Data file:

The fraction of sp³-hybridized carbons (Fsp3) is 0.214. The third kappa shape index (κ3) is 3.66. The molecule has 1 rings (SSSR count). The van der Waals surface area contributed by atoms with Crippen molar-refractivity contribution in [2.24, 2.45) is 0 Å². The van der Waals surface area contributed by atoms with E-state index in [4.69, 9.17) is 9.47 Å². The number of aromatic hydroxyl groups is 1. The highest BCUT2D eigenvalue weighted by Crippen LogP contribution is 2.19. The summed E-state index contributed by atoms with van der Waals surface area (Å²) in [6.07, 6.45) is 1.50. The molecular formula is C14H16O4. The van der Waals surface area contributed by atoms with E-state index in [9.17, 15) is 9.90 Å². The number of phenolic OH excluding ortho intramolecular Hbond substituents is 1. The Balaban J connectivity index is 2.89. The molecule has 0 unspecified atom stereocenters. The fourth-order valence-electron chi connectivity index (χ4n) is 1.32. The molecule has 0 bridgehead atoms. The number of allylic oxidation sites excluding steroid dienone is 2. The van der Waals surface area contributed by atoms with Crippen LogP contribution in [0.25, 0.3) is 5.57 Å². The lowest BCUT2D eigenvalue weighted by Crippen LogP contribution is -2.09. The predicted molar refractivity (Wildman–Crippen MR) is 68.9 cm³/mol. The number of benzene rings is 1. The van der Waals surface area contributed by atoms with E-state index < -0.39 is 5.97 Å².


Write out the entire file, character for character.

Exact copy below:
The fraction of sp³-hybridized carbons (Fsp3) is 0.214. The third kappa shape index (κ3) is 3.66. The molecule has 1 rings (SSSR count). The van der Waals surface area contributed by atoms with Crippen molar-refractivity contribution in [2.24, 2.45) is 0 Å². The van der Waals surface area contributed by atoms with E-state index in [4.69, 9.17) is 9.47 Å². The number of aromatic hydroxyl groups is 1. The highest BCUT2D eigenvalue weighted by Crippen LogP contribution is 2.19. The summed E-state index contributed by atoms with van der Waals surface area (Å²) in [6.07, 6.45) is 1.50. The molecular formula is C14H16O4. The van der Waals surface area contributed by atoms with E-state index in [9.17, 15) is 9.90 Å². The number of phenolic OH excluding ortho intramolecular Hbond substituents is 1. The Balaban J connectivity index is 2.89. The molecule has 0 unspecified atom stereocenters. The fourth-order valence-electron chi connectivity index (χ4n) is 1.32. The molecule has 0 bridgehead atoms. The number of allylic oxidation sites excluding steroid dienone is 2. The van der Waals surface area contributed by atoms with Crippen LogP contribution in [0.25, 0.3) is 5.57 Å². The lowest BCUT2D eigenvalue weighted by Crippen LogP contribution is -2.09. The predicted molar refractivity (Wildman–Crippen MR) is 68.9 cm³/mol. The number of benzene rings is 1. The van der Waals surface area contributed by atoms with E-state index < -0.39 is 5.97 Å².